BioWorld International Correspondent

LONDON - Cambridge Antibody Technology Group plc and partner Genzyme Corp. announced preliminary results from a Phase I/II trial of CAT-192 in the treatment of scleroderma, showing the anti-TGF beta-1 antibody was safe and well tolerated, but providing no definitive indications of efficacy.

At the same time, CAT said it is ending its collaboration with Elan Corp. plc, of Dublin, Ireland, in neurology and pain, three years into a four-year agreement.

CAT CEO Peter Chambré told BioWorld International: "The CAT-192 trial met its primary endpoint of safety and got a big tick for that. The secondary objective was to understand more about the disease and how anti-TGF beta-1 works in it. We learned an enormous amount."

The trial enrolled 45 patients suffering from diffuse systemic sclerosis who were randomized to receive one of three dose levels of CAT-192, or placebo.

CAT-192 was generally safe and well tolerated at each dose level, and elimination half-life was around three weeks. A number of clinical endpoints and biological markers, potentially indicative of disease progression, also were studied. The skin score of patients in the placebo group did not, as anticipated, deteriorate during the trial, leading the two partners to conclude that "no definitive conclusions regarding the efficacy of CAT-192 can be drawn at this time."

Chambré said CAT and Cambridge, Mass.-based Genzyme would be working in the next few months on plans to take CAT-192 forward, based on the findings of the trial. CAT and Genzyme also expect that Phase I trials of GC-1008 in idiopathic pulmonary fibrosis will start soon. The human monoclonal antibody is active against TGF beta-1, -2 and -3.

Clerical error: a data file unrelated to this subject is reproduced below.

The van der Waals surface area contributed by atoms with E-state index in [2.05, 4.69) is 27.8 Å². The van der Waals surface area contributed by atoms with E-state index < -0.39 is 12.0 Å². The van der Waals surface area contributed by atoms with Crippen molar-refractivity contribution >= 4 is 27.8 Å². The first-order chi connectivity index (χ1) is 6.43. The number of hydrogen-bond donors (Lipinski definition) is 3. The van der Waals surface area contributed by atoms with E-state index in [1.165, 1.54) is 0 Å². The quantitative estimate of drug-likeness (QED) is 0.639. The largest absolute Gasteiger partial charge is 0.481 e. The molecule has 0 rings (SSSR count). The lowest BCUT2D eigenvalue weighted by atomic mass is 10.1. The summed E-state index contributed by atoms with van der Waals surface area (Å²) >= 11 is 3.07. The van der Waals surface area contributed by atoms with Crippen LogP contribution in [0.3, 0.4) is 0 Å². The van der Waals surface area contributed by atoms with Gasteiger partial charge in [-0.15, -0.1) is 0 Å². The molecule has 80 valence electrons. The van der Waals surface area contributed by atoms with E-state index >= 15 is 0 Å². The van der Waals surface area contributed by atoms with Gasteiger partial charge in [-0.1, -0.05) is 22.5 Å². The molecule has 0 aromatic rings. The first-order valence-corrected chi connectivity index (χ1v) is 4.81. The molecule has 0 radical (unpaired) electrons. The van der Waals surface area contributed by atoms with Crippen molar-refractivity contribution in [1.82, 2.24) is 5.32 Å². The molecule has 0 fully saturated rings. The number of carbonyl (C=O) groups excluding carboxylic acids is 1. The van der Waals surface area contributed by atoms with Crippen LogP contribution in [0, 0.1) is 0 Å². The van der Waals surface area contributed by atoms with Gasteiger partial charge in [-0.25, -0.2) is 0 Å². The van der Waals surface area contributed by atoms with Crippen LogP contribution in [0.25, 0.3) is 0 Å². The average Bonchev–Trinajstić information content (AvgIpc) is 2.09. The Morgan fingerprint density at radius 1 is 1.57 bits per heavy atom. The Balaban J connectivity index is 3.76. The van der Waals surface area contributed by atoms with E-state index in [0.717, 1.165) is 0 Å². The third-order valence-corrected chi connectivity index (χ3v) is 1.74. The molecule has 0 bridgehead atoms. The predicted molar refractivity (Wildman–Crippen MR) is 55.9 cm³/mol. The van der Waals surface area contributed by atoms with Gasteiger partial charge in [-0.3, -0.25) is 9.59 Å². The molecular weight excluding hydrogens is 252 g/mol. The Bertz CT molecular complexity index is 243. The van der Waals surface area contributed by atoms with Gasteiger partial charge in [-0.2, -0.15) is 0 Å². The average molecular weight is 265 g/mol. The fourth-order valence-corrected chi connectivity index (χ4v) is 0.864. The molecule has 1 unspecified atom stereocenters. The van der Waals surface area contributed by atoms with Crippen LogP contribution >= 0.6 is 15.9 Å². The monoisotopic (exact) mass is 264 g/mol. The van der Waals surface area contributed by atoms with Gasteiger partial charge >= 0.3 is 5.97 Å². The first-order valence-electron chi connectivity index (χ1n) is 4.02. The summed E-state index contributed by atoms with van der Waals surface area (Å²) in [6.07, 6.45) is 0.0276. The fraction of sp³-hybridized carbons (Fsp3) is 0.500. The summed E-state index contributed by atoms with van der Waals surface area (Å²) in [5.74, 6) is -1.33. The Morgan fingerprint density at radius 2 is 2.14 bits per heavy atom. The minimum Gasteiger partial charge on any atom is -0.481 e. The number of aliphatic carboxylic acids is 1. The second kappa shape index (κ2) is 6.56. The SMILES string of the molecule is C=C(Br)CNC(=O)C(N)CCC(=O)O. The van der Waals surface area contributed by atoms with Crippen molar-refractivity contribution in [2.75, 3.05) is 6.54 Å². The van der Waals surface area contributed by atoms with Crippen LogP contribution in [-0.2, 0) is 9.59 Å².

The companies have been collaborating on TGF beta since September 2000. In September 2003 they agreed to broaden the alliance, with CAT increasing its financial contribution to 50 percent in return for a significant increase in its share of profits. At the same time, Genzyme invested £22.9 million (US$42.6 million) in CAT, taking its stake to 11 percent.

The move to strengthen the relationship with Genzyme was part of CAT's strategy to focus its financial resources on core programs in which it will get a high rate of return, while licensing its antibody technology as widely as possible to partners who are prepared to pay development costs.

Chambré said the decision to end the Elan collaboration, agreed in January 2001, was in line with that strategy.

"Neurology and pain is not part of our future; I don't believe we would end up co-funding a development program," he said. "That doesn't mean our technology can't be used in that area, and we feel our ability [to find other partners] has been constrained by the exclusive deal with Elan."

CAT and Elan have worked on a number of targets, but Chambré said that no products have been discovered during the collaboration.